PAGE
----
tv & movies

Knives flying, bullets raining, fists smashing — the action in ‘Wu Assassins’ is sheer delight

Not since Jet Li has there been a martial arts hero as watchable as Iko Uwais

His origin story has already been told so many times that it seems to acquire a fresh coat of paint with every retelling — perhaps this is the final confirmation that 36-year-old Indonesian martial arts virtuoso Iko Uwais is now an international superstar, a bona fide blue-chip Hollywood commodity.

Over a decade ago, a few years before the release of his first film Merantau (2009), director Gareth Evans was shooting a documentary on silat (the collective name for a bunch of interconnected Indonesian martial arts styles; involves a distinctive, curved knife) in Jakarta, as it so happened, at Uwais’s regular training hall (his grandfather was a legendary silat master and a very popular teacher too). Evans knew that he was on to something and the rest, as they say, is history — Merantau was followed by movies like The Raid, The Raid: Redemption and The Night Comes for Us, films that brought both silat and Uwais to the attention of movie buffs around the world.

Supernatural powers

Earlier this month, Netflix dropped the first season of Uwais’ new TV series, Wu Assassins. Curiously enough, the origin story of Uwais’s character Kai seems to borrow from his real life. Kai is a chef at a restaurant in Chinatown, San Francisco (Uwais was a truck driver for a telecom company in Jakarta when Evans discovered him), who is, in fact, the Chosen One, the ‘Wu Assassin’ who channelises the supernatural power of a thousand monks. His mandate is to rid the world of five elemental warlords who are about to unleash their fury on San Francisco. Unaware of Kai’s real identity, the deadly Triad (Chinese crime syndicate) tries to kill him after a brawl at his restaurant — and all hell breaks loose, naturally.

Wu Assassins is gleefully aware of its genre history even as it piles trope upon trope (the holy monk, the corrupting nature of power, the sins of the father), topping everything off with some Doctor Strange-like PG-13 Marvel special effects, especially in the parts where Kai travels to ‘the Path’, a heaven-and-earth interregnum where he realises just what he has been ‘chosen’ to do.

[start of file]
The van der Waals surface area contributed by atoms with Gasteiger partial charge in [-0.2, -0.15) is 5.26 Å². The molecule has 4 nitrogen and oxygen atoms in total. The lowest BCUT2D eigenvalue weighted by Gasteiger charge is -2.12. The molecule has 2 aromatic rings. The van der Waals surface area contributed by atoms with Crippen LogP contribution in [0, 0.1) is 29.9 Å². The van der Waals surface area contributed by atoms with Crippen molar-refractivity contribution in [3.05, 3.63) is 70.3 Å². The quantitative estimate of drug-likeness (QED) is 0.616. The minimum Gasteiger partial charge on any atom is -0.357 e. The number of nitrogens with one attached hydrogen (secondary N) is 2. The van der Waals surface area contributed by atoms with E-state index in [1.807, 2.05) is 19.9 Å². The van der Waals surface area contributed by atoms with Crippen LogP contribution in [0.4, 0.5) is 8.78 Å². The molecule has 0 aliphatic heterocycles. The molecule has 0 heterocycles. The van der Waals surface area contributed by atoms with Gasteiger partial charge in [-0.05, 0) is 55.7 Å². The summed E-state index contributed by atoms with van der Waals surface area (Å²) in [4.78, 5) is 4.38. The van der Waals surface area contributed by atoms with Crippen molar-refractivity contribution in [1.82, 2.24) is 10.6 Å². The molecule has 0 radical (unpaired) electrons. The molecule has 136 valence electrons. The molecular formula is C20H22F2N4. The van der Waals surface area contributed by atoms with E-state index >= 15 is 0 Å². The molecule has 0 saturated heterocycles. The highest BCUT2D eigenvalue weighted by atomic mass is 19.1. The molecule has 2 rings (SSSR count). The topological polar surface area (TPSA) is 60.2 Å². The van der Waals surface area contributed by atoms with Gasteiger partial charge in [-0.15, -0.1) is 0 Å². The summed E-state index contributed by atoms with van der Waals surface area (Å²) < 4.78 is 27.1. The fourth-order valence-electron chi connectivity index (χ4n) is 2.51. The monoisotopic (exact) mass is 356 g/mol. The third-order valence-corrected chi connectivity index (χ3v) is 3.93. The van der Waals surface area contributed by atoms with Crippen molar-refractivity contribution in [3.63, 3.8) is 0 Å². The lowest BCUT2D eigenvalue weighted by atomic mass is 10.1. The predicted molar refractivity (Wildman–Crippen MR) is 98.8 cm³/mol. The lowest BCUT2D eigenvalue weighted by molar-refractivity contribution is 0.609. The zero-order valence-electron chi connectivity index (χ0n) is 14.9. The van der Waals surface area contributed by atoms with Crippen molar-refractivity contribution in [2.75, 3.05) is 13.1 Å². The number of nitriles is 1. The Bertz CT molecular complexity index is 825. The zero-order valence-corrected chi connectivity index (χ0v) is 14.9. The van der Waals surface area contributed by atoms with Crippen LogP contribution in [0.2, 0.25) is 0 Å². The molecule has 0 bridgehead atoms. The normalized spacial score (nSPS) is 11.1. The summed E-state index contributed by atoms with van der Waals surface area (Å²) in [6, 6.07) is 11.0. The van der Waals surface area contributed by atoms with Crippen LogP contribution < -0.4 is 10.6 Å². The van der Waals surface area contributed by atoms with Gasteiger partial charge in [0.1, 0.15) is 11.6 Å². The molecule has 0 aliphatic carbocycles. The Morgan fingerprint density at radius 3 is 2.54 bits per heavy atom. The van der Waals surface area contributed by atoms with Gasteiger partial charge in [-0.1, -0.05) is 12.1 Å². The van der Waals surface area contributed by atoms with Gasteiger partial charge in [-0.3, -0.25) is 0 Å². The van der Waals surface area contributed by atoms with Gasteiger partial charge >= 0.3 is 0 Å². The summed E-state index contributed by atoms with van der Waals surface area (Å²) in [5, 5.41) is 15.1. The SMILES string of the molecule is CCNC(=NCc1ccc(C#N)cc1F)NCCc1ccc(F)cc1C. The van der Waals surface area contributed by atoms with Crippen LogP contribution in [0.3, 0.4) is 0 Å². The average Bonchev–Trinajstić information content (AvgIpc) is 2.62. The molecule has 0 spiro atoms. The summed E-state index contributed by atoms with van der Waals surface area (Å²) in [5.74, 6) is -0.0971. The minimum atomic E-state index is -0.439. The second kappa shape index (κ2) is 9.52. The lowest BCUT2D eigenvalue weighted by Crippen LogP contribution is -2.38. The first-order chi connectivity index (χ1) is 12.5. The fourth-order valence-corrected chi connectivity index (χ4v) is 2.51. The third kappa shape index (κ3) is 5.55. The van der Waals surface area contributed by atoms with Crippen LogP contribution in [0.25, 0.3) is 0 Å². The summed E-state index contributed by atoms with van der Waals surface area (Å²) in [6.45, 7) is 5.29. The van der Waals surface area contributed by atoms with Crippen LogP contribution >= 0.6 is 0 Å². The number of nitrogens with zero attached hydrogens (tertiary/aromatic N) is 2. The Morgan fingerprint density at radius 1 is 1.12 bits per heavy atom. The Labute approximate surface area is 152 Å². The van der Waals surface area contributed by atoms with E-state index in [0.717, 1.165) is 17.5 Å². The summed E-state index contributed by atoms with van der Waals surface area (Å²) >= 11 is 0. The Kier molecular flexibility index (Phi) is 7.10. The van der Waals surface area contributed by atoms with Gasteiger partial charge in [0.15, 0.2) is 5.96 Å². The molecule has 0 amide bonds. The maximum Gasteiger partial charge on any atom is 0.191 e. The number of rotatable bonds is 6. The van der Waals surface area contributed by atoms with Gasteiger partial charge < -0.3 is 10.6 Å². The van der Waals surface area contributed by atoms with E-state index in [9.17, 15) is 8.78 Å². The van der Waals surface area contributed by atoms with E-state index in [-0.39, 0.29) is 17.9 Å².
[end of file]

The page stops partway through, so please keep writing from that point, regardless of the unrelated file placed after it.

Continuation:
In one scene, after Kai receives a bit of a pep talk, he tells the pontificating Mr. Young (Tzi Ma) to “keep the Confucius” to himself. Mr. Young retorts, “Confucius? That’s Tony Robbins, my human thought potential teacher.” In other words, the capitalist loop is complete — Asian men are now buying repurposed bits of their own culture, delivered by a smarmy, holier-than-thou, PR-savvy white man.

The show’s trump card, however, remains Uwais’s utter mastery over action choreography — flying knives are caught, bullets are dodged, and fists smash through stuff at lightning speed. Fans of The Raid will recognise its influence in the pilot’s opening fight sequence, shot in grim yellow in the middle of a claustrophobic corridor-stairwell. Even after the script starts sagging towards the second half of the season, Uwais makes sure the thrills keep coming thick and fast. Not since Jet Li has there been a martial arts hero so immensely watchable.

All of which begs the question: why did Marvel and Netflix invest in a product like Iron Fist (2017) whose ineptness is now even clearer than it was a couple of years ago? Is it really worth it to hire yet another white actor (in this case, Finn Jones), write a story with predominantly Asian elements, train said actor for months (often by Asian men) only to deliver a thoroughly mediocre affair? Let’s hope that at the next pitch meeting, Marvel and Netflix first sign on someone like Uwais —and then figure out the rest.

The writer and journalist is working on his first book of non-fiction.

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